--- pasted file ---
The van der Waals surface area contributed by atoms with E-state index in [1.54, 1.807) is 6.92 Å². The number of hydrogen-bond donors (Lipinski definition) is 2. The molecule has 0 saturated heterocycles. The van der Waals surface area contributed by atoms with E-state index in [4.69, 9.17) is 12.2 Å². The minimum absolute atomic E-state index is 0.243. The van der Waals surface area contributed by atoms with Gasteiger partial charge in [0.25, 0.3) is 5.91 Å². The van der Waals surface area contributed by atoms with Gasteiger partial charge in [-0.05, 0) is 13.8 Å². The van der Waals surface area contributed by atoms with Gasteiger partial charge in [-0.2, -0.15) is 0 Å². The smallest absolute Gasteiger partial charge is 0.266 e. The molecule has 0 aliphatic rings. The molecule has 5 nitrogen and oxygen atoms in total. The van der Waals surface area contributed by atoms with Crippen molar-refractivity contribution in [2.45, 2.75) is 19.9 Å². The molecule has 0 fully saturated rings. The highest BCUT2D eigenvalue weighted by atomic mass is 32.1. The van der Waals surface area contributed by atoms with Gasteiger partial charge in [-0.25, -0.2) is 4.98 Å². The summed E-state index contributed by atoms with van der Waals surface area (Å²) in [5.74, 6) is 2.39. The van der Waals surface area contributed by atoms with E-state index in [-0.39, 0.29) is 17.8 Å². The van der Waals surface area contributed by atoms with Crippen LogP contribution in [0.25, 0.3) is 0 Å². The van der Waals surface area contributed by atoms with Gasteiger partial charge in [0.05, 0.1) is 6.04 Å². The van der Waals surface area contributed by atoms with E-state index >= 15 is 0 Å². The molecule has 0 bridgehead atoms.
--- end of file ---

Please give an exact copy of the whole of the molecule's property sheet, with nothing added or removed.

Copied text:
The van der Waals surface area contributed by atoms with E-state index in [1.54, 1.807) is 6.92 Å². The number of hydrogen-bond donors (Lipinski definition) is 2. The molecule has 0 saturated heterocycles. The van der Waals surface area contributed by atoms with E-state index in [4.69, 9.17) is 12.2 Å². The minimum absolute atomic E-state index is 0.243. The van der Waals surface area contributed by atoms with Gasteiger partial charge in [0.25, 0.3) is 5.91 Å². The van der Waals surface area contributed by atoms with Gasteiger partial charge in [-0.05, 0) is 13.8 Å². The van der Waals surface area contributed by atoms with Gasteiger partial charge in [-0.2, -0.15) is 0 Å². The smallest absolute Gasteiger partial charge is 0.266 e. The molecule has 0 aliphatic rings. The molecule has 5 nitrogen and oxygen atoms in total. The van der Waals surface area contributed by atoms with Crippen molar-refractivity contribution in [2.45, 2.75) is 19.9 Å². The molecule has 0 fully saturated rings. The highest BCUT2D eigenvalue weighted by atomic mass is 32.1. The van der Waals surface area contributed by atoms with Gasteiger partial charge in [-0.25, -0.2) is 4.98 Å². The summed E-state index contributed by atoms with van der Waals surface area (Å²) in [5.74, 6) is 2.39. The van der Waals surface area contributed by atoms with E-state index in [-0.39, 0.29) is 17.8 Å². The van der Waals surface area contributed by atoms with Crippen LogP contribution in [0.25, 0.3) is 0 Å². The van der Waals surface area contributed by atoms with Gasteiger partial charge in [0.05, 0.1) is 6.04 Å². The van der Waals surface area contributed by atoms with E-state index >= 15 is 0 Å². The molecule has 0 bridgehead atoms.